Micro Life Zone
Asked by laravdw to DJ, Kyler, Mia, Mick, Peter on 1 Sep 2013.
Keywords: animal, human, intelligence
Our definition of “smart” is “thinks like us” so of course we are.
Evolution drives a species to be just as smart, string, fast, shy, etcetera as it needs to be in order to survive in the environment they live in. People are the only animals that have really tried to out-smart our prey than to out-run or out-fight them; early people could kill a mammoth by driving it over a cliff, even though it was bigger, stronger and faster than them. This has given us an advantage. Since being smart helped us survive, the laws of evolution automatically selected for people who were smarter, leading eventually to us.
Unfortunately, it also selected for some bad things – it is likely that we were more aggressive (liked to fight) more than neanderthals, and so we out-competed them to extinction.
@laravdw: It really depends on how you choose to define ‘smart’…
If it’s to live in harmony with your environment in a sustainable way, then I’d suggest there are plenty of animals that are better at that than humans!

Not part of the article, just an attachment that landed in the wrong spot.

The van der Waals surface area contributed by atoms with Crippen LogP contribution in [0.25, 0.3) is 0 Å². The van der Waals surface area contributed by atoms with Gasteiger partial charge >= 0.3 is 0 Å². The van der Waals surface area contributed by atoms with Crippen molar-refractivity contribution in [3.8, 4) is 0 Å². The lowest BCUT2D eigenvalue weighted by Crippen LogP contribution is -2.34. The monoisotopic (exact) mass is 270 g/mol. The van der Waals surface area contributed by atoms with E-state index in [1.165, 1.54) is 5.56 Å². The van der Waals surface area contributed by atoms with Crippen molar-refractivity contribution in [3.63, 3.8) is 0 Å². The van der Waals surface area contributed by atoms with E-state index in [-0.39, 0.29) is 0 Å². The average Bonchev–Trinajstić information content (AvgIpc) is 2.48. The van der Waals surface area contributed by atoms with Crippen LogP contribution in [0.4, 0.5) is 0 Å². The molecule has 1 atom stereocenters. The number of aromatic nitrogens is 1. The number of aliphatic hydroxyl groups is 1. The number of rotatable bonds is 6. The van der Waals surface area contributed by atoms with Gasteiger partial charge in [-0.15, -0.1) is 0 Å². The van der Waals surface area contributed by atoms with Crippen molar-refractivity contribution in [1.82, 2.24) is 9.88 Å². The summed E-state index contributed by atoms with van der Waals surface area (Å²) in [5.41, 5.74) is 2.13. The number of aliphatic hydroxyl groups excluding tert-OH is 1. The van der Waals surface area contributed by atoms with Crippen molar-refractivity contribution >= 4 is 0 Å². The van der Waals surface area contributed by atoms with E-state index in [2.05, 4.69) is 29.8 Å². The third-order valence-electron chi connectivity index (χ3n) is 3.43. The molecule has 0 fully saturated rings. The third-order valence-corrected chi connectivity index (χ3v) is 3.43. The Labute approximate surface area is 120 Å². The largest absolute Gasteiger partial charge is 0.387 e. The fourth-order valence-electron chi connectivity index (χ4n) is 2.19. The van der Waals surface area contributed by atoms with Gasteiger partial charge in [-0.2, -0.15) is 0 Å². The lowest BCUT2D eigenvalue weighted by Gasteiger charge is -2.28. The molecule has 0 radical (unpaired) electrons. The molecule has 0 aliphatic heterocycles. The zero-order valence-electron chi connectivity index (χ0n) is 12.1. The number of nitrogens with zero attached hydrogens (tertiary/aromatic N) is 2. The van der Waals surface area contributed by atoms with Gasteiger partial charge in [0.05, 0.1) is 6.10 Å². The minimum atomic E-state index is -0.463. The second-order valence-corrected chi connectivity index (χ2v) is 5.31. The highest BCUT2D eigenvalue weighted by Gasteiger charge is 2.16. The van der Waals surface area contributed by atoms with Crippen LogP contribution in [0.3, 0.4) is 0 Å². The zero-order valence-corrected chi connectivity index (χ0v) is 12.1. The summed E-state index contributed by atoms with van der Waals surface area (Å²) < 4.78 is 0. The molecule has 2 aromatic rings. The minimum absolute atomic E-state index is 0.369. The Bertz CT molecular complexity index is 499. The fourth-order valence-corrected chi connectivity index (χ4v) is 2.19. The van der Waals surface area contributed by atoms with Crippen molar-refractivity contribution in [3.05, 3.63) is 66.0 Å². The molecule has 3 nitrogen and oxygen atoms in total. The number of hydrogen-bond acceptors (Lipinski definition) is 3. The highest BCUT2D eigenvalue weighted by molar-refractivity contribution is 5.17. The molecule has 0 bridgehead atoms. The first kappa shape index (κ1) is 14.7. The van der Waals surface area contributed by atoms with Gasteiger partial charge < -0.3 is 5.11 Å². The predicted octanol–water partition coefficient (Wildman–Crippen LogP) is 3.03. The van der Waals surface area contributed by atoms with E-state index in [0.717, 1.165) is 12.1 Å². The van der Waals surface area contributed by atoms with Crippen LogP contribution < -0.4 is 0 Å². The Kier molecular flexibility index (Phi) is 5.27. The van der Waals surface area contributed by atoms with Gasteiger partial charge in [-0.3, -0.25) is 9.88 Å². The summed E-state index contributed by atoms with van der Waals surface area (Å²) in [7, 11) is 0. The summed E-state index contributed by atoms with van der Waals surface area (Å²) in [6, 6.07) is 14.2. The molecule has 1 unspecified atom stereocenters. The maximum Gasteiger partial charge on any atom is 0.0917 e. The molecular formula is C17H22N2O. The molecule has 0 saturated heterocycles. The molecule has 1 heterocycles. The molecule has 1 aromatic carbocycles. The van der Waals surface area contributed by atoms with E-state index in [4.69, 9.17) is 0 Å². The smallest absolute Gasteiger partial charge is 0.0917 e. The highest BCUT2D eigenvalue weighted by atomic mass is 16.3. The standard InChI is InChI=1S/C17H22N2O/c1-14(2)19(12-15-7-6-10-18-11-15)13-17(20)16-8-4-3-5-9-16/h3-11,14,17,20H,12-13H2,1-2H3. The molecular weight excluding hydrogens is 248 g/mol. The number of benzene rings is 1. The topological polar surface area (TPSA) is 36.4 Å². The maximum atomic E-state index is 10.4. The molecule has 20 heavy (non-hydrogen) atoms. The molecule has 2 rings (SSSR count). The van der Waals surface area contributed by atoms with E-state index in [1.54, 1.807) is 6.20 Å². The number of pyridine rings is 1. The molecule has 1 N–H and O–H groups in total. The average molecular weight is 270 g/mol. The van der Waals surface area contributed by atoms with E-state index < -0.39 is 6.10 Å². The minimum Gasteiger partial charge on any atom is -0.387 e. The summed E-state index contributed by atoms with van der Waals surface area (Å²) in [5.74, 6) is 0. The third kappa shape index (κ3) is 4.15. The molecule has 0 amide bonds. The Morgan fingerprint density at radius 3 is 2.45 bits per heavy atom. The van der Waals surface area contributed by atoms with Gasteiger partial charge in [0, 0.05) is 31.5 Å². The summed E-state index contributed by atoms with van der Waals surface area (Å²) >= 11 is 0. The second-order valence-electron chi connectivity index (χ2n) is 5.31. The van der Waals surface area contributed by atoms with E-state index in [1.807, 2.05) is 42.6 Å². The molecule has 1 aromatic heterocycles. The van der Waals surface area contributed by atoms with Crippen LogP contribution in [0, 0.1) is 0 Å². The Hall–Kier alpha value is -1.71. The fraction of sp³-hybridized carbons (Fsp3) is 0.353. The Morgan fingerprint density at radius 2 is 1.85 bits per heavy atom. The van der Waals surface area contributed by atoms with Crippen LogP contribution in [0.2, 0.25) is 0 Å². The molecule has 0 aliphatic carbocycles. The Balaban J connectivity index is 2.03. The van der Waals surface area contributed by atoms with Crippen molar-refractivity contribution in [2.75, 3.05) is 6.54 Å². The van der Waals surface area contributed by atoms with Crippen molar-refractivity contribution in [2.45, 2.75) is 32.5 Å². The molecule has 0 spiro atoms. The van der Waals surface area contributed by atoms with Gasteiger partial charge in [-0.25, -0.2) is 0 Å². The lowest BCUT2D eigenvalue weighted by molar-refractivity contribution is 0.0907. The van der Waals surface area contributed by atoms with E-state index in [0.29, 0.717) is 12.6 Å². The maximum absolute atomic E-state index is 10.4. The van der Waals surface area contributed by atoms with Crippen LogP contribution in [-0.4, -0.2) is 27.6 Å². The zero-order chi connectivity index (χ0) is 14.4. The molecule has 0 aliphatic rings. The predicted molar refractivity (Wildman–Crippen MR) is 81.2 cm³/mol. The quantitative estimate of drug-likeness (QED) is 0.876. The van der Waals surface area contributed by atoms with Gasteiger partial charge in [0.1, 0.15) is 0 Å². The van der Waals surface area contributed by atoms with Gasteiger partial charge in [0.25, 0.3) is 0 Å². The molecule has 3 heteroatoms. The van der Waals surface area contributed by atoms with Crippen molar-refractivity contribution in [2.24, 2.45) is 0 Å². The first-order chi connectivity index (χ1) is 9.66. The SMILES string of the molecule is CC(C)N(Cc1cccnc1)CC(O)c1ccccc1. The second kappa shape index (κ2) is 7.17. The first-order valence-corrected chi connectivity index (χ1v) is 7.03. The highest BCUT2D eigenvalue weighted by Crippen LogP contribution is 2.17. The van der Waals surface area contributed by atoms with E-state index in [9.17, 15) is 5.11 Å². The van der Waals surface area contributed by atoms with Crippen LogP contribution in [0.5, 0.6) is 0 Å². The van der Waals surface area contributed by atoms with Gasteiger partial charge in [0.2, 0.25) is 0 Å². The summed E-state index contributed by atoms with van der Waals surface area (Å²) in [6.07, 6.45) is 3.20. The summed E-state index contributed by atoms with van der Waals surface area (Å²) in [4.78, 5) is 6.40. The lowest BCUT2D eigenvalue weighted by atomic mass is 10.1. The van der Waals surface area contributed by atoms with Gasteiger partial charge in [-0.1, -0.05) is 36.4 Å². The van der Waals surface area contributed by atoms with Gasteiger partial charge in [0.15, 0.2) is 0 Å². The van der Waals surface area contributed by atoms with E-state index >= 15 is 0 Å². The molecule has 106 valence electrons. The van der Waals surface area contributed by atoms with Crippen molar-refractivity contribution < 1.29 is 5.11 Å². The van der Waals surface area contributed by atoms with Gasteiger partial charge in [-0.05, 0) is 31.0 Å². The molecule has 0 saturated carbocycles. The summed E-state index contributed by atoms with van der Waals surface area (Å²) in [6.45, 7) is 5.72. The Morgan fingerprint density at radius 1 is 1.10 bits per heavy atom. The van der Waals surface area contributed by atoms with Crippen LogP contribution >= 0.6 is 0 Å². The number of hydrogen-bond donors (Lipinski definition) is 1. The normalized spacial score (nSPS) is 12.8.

If it’s to ace a high school math test, well, then yeah, it’s probably going to be people.
If it’s to work out how to travel long distances and spread into new countries – well, common mice, ants and sparrows have done alright in the last few hundred years, so maybe that’s a draw?
As the others mention, there are different ways of being “smart”. Humans have the biggest brains relative to their body size, I think, and we also have the most complicated communications of any species we observe, so we are certainly smartest in that way. Lots of other animals have capabilities that we don’t, but I wouldn’t necessarily call those being “smarter”.
By BRIDGE8 under license from Mangorolla CIC 2020